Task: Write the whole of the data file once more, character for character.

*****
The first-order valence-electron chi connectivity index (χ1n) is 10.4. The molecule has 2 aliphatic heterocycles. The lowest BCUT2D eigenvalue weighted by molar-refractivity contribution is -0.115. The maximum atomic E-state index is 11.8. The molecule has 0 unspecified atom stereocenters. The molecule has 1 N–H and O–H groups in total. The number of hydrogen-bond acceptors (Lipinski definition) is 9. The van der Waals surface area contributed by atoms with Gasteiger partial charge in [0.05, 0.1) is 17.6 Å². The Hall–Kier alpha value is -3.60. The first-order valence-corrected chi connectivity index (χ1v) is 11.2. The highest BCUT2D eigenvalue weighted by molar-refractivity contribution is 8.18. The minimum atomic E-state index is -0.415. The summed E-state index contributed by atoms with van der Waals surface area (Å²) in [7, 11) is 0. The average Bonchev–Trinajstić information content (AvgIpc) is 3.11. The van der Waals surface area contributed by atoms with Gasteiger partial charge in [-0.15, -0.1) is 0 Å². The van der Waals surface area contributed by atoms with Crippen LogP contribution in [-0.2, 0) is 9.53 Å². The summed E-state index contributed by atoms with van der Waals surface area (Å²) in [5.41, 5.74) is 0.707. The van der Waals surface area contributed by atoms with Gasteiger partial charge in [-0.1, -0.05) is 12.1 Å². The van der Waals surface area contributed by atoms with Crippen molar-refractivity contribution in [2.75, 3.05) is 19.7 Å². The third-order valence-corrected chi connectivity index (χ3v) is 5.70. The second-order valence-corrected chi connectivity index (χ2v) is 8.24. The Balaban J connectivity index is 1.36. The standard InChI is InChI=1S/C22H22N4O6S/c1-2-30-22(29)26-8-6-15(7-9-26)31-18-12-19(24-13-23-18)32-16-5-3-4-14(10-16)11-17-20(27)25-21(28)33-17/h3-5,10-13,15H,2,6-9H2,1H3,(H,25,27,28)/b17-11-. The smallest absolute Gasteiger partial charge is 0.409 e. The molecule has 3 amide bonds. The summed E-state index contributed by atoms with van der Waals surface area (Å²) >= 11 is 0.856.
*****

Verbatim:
The first-order valence-electron chi connectivity index (χ1n) is 10.4. The molecule has 2 aliphatic heterocycles. The lowest BCUT2D eigenvalue weighted by molar-refractivity contribution is -0.115. The maximum atomic E-state index is 11.8. The molecule has 0 unspecified atom stereocenters. The molecule has 1 N–H and O–H groups in total. The number of hydrogen-bond acceptors (Lipinski definition) is 9. The van der Waals surface area contributed by atoms with Gasteiger partial charge in [0.05, 0.1) is 17.6 Å². The Hall–Kier alpha value is -3.60. The first-order valence-corrected chi connectivity index (χ1v) is 11.2. The highest BCUT2D eigenvalue weighted by molar-refractivity contribution is 8.18. The minimum atomic E-state index is -0.415. The summed E-state index contributed by atoms with van der Waals surface area (Å²) in [7, 11) is 0. The average Bonchev–Trinajstić information content (AvgIpc) is 3.11. The van der Waals surface area contributed by atoms with Gasteiger partial charge in [-0.15, -0.1) is 0 Å². The van der Waals surface area contributed by atoms with Crippen LogP contribution in [-0.2, 0) is 9.53 Å². The summed E-state index contributed by atoms with van der Waals surface area (Å²) in [5.41, 5.74) is 0.707. The van der Waals surface area contributed by atoms with Gasteiger partial charge in [-0.1, -0.05) is 12.1 Å². The van der Waals surface area contributed by atoms with Crippen molar-refractivity contribution in [2.75, 3.05) is 19.7 Å². The third-order valence-corrected chi connectivity index (χ3v) is 5.70. The second-order valence-corrected chi connectivity index (χ2v) is 8.24. The Balaban J connectivity index is 1.36. The standard InChI is InChI=1S/C22H22N4O6S/c1-2-30-22(29)26-8-6-15(7-9-26)31-18-12-19(24-13-23-18)32-16-5-3-4-14(10-16)11-17-20(27)25-21(28)33-17/h3-5,10-13,15H,2,6-9H2,1H3,(H,25,27,28)/b17-11-. The smallest absolute Gasteiger partial charge is 0.409 e. The molecule has 3 amide bonds. The summed E-state index contributed by atoms with van der Waals surface area (Å²) >= 11 is 0.856.